Serena Williams Loses First Match at Italian Open

Serena Williams has come a traditionally good distance since she made her WTA Tour debut at age 14. She has gained 23 Grand Slam singles titles and 50 different tour titles; occupied the No. 1 rating for 319 weeks; and turn into one of many cultural touchstones of her time and one of many biggest athletes of any time.

There is, at this superior stage, a lot to have fun in her singular journey. But her 1,000th profession singles match, performed on Wednesday on a breezy afternoon at the Italian Open, was an often-frustrating reminder of simply how far she has to go to renew successful the sport’s greatest prizes, in opposition to the percentages, at age 39.

Seeded and ranked eighth, Williams has was a part-time tennis professional. She makes intermittent appearances on the circuit whereas her youthful rivals proceed to grind away and enhance day-to-day and spherical by spherical, even within the midst of a pandemic.

Wednesday’s loss in Rome in opposition to Nadia Podoroska was Williams’s first match in almost three months. Her need has not dimmed, as her shrieks, grunts and clenched fists made clear. But her energy to intimidate has diminished, and although Podoroska had by no means confronted Williams, she stared down the problem to win, 7-6 (6), 7-5, within the spherical of 32.

But these are different days. Podoroska won a great scrambling point with a backhand reflex volley and went on to hold serve. With Williams serving to stay in the match, Podoroska hit a bold and precise forehand inside-out winner from deep to go up by 0-30. Williams lost the next two points with glaring errors: an ill-judged low forehand swing volley and a tentative forehand unforced error.

How often has Williams been broken at love in the final game of a match?

Answer: Not often.

“I’ve been training for months, but it feels different on clay to make that last adjustment,” she said. “Finding the rhythm, even sliding and confidence with that, with movement, and just not wanting to break my ankle when I moved. That’s always like a little struggle in the first two matches, and then I’m raring to go.”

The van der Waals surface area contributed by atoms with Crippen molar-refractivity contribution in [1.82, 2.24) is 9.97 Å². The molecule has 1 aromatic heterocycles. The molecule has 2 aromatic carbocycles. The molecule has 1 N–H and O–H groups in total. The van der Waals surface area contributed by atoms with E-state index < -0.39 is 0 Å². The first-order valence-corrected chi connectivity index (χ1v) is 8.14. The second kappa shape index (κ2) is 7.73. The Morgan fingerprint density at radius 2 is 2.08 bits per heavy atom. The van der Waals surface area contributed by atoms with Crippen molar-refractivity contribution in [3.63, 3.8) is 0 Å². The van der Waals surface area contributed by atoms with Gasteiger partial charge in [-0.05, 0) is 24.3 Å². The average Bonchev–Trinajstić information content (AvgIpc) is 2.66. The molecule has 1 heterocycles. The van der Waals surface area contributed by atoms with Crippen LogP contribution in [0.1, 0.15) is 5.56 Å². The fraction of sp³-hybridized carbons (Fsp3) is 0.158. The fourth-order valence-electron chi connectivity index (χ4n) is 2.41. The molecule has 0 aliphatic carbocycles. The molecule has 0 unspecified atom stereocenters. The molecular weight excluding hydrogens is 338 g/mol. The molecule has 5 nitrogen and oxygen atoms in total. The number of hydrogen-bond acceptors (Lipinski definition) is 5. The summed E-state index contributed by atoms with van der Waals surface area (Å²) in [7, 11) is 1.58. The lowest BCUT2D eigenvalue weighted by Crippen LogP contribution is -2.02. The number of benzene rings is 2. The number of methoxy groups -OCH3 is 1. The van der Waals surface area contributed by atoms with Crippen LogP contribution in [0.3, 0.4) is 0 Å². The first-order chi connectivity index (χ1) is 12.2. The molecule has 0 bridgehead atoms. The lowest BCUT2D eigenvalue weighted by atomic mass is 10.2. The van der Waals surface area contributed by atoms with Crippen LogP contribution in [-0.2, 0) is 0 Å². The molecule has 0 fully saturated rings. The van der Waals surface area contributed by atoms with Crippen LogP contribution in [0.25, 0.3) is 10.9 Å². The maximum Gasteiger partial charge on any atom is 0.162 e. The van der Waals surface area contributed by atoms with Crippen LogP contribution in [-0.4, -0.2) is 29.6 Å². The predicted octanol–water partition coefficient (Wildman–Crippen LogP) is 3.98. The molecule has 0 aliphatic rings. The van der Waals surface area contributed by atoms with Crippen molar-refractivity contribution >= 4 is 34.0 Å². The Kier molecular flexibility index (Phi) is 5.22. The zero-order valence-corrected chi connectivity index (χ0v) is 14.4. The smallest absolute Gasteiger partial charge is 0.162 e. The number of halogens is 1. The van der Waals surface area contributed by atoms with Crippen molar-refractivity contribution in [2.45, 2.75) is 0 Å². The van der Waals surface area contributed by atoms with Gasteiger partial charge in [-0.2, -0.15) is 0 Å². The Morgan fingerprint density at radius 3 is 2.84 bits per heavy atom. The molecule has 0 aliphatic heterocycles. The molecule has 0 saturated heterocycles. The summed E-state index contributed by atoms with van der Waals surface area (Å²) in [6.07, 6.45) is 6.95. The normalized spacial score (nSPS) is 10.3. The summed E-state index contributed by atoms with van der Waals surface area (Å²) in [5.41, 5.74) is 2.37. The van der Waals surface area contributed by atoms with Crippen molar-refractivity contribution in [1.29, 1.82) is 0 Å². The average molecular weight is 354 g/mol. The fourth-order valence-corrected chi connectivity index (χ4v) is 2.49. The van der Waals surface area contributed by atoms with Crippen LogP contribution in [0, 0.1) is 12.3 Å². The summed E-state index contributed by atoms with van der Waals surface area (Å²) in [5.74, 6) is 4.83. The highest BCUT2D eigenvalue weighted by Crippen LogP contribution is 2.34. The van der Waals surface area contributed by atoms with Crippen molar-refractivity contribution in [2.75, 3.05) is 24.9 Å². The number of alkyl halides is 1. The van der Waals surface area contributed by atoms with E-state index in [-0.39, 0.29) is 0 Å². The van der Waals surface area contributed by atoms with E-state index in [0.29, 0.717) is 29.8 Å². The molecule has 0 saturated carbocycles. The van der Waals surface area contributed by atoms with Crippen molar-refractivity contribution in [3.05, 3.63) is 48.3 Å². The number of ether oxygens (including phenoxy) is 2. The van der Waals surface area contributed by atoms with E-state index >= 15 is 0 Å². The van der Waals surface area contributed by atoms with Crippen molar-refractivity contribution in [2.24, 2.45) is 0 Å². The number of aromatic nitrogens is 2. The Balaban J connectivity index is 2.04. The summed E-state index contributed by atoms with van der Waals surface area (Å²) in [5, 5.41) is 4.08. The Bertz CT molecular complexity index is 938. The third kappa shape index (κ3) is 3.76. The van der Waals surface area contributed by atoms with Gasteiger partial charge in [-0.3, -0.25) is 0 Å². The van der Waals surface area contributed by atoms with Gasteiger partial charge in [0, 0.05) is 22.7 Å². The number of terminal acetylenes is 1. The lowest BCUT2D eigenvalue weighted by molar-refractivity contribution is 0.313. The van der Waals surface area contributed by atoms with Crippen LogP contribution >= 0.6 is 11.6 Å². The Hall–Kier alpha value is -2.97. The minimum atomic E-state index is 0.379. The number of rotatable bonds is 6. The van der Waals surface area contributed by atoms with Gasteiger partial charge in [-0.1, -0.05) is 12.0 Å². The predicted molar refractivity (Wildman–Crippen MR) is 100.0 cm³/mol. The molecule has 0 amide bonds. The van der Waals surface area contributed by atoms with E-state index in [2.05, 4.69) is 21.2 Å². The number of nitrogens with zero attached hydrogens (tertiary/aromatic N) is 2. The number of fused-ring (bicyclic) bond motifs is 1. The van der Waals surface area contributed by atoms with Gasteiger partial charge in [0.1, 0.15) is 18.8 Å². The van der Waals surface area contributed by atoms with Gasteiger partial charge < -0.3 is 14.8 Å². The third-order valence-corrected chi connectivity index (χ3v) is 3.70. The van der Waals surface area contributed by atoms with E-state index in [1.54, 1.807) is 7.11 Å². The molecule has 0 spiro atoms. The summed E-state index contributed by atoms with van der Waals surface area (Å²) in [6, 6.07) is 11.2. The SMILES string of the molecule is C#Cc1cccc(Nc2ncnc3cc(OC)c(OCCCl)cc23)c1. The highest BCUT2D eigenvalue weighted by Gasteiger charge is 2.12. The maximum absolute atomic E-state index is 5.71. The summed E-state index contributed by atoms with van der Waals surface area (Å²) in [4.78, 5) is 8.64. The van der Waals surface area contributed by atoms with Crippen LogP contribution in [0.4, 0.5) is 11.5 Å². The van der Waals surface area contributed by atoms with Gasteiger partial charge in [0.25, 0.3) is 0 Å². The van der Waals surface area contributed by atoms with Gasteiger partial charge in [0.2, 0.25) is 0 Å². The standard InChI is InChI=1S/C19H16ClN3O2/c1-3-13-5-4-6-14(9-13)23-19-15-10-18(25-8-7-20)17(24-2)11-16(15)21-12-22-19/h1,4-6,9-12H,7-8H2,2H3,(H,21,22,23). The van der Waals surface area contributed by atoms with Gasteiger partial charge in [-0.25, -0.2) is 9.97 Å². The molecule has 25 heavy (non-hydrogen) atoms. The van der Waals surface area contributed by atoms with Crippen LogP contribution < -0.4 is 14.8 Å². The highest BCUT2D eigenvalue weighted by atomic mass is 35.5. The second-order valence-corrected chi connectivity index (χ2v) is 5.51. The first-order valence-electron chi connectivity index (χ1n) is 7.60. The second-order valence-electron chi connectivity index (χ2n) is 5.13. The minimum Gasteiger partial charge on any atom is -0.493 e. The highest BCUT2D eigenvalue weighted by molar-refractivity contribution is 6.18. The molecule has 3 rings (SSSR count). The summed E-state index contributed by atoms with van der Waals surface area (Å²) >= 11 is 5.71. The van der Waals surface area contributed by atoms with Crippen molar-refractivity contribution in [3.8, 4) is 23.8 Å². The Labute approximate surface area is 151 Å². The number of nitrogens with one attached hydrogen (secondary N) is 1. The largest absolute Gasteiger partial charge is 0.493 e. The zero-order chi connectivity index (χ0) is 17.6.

The trouble is, she played only one match in Rome. A bigger problem is that there are so many hungry young players full of talent and dreams who no longer wilt in the face of Williams’s power and presence.

She last competed in February, losing to a 23-year-old Naomi Osaka in a semifinal of the Australian Open, another match in which Williams’s first-serve percentage dipped precipitously.

She had expected to play more on hardcourts in March. But the BNP Paribas Open in Indian Wells, Calif., was postponed, and she withdrew from the Miami Open, citing unplanned dental surgery.

“Maybe I do need a few more matches,” Williams said. “I’m going to try and figure that out with my team and my coach and see what we would like to do.”

Her next move is probably accepting a wild card into the WTA event in Parma, Italy, next week, which would give her more competition before the French Open, which begins May 30 in Paris. For now, she has played just three tournaments in the past eight months.

That might have been enough at one stage, given the gap between Williams and the field. But the gap is gone, and a busier tennis schedule is essential if she is truly committed to playing (and winning) into her 40s. It took her less than two years to get from 800 career singles matches to 900. It took nearly five years to get from 900 to 1,000.

Her 851-149 career record remains a work of art, but nothing in sports is eternal, even in Rome, the Eternal City.

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